Examples on useful metadata are system (define!), product, version with more vendor specific data such as license and support agreement.
Relate the metadata on all levels where it add value, e.g. version details on all components.
It is my hard earned experience that you should spend some time on this task. Keep an eye constantly on the data quality. Build checks and be very paranoid about the effect of bad data.

Abstract documentation

When your Inventory is up and running, the tools are sharpened and everybody is using the documentation it is time to talk about the missing parts.
As mentioned earlier the Inventory can help with the documentation of the lowest abstraction level. This means that documentation of requirements, architecture, design etcetera that is documented at more abstract levels does not fit in a Inventory. Also documentation of important issues like motivation, discussion of decisions and failures does not fit in Inventory.
For this kind of more abstract documentation there are several solutions. Usually a solution already used for other documents is used, like SharePoint or a document archive. Just make sure that you can put everything in the solution, also Visio diagrams, huge PDFs and what your favorite tools work with.
Also you should plan how to get and store documentation from outsiders. That is consultants, vendors and customers.

Document process

I would like to repeat that it is very important to document the process with things that was discussed but deliberate left out. Not only the decision but also the motivation.
An obvious item might have been left out because of a decisive business issue. This item will most likely be discussed again, and to save time and other resources it is important to be able to continue the discussion - not forced to restart it from the beginning.
Also it is important to document trials, sometimes called "sandbox experiment" or "spike solution". They are valuable background knowledge when the system must be developed further some time in some future. Especially failures are important to document with as many details as possible.

Enterprise templates

I many organisations there are required documents - sometimes with templates - for requirements, architecture or design. These documents can be called "Business Requirements", "Architectual Document" (AD) or "Design Document".
Use the templates. Do not delete predefined sections. But feel liable to add section or to broaden the use of an existing section. If you add a section then make sure to describe what you see as new in the section, and discuss other "standard" sections in relation to the new section. Make sure to answer questions up front.


2017-05-29 Post created.
2017-07-17 Quote from „Continous Delivery“ added. „CMDB“ changed to „Inventory“.


T-SQL formatted duration

I have a database backup that takes more than two days, and I want to look at the duration. But looking at the result of a DATEDIFF the figures are difficult to compare direct.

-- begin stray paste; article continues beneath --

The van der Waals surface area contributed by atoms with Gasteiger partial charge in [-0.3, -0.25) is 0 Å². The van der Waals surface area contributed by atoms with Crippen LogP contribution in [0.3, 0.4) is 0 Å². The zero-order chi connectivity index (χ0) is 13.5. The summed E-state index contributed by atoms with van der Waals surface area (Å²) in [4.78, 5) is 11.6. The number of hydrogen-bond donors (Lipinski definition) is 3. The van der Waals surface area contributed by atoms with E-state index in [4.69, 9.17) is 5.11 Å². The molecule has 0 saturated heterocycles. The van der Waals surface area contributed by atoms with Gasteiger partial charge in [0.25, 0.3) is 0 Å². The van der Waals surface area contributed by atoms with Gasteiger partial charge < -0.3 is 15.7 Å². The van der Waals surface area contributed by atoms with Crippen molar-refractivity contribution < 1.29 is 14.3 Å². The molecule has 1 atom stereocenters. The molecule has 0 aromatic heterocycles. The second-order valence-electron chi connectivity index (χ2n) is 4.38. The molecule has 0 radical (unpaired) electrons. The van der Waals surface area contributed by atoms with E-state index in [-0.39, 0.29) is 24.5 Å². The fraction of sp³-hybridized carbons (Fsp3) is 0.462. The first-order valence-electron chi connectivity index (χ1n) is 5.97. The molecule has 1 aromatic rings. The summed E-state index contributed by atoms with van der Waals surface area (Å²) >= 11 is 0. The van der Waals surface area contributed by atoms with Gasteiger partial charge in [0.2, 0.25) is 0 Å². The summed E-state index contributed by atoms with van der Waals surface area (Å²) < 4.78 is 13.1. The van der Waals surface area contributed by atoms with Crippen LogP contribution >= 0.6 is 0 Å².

That took mo to format the duration to something readable. At first I wanted to format to ISO-8601, but that turned out to be too cumbersome in Transact-SQL. Especially getting the leading zeros was a challenge that I usually
Jeff Smith wrote back in 2007 a great article "Working with Time Spans and Durations in SQL Server", but I wanted to avoid the strange date-like part and the multiple columns he worked with.

To combine the different parts into one single-column answer I use part indicators like 'd' for days, 'h' for hours, 'm' for minutes and 's' for seconds. That I think is quite common indicators and should be Immediately recognizable to most people. Also non-IT end users.

Most log solutions give a duration with a lot of seconds, like a SQL Server  database backup. But that can be difficult to comprehend and compare directly

DECLARE @duration INT = 221231;  -- seconds
SELECT CAST(@duration / 86400 AS varchar(3)) + 'd' + CAST((@duration % 86400) / 3600 AS varchar(2)) + 'h' + CAST((@duration % 3600) / 60 AS varchar(2)) + 'm' + CAST(@duration % 60 AS varchar(2)) + 's'

This gives the output

The motivation for this blog entry is database backup history, and the formatting above can be used against the history
 ,backup_set_id, media_set_id, name
 ,backup_start_date, backup_finish_date
 ,CAST(DATEDIFF(SECOND, [backup_start_date], [backup_finish_date]) / 86400 AS varchar(3)) + 'd '
   + CAST((DATEDIFF(SECOND, [backup_start_date], [backup_finish_date]) % 86400) / 3600 AS varchar(2)) + 'h '
   + CAST((DATEDIFF(SECOND, [backup_start_date], [backup_finish_date]) % 3600) / 60 AS varchar(2)) + 'm '
   + CAST(DATEDIFF(SECOND, [backup_start_date], [backup_finish_date]) % 60 AS varchar(2)) + 's' AS [duration_formatted]
 ,(backup_size / 1024 / 1024 / 1024) as [backup_size_gb]
 ,(compressed_backup_size / 1024 / 1024 / 1024) as [compressed_backup_size_gb]
FROM msdb.dbo.backupset
--WHERE [database_name] = 'my_large_database'
ORDER BY [backup_finish_date] DESC

You can comment in or out lines in the statement above to get what you need in the given situation.

Maybe one can use STUFF to insert values in pre-formatted output, but that I could not get to work in first shot. And it did not really add significant value to the output...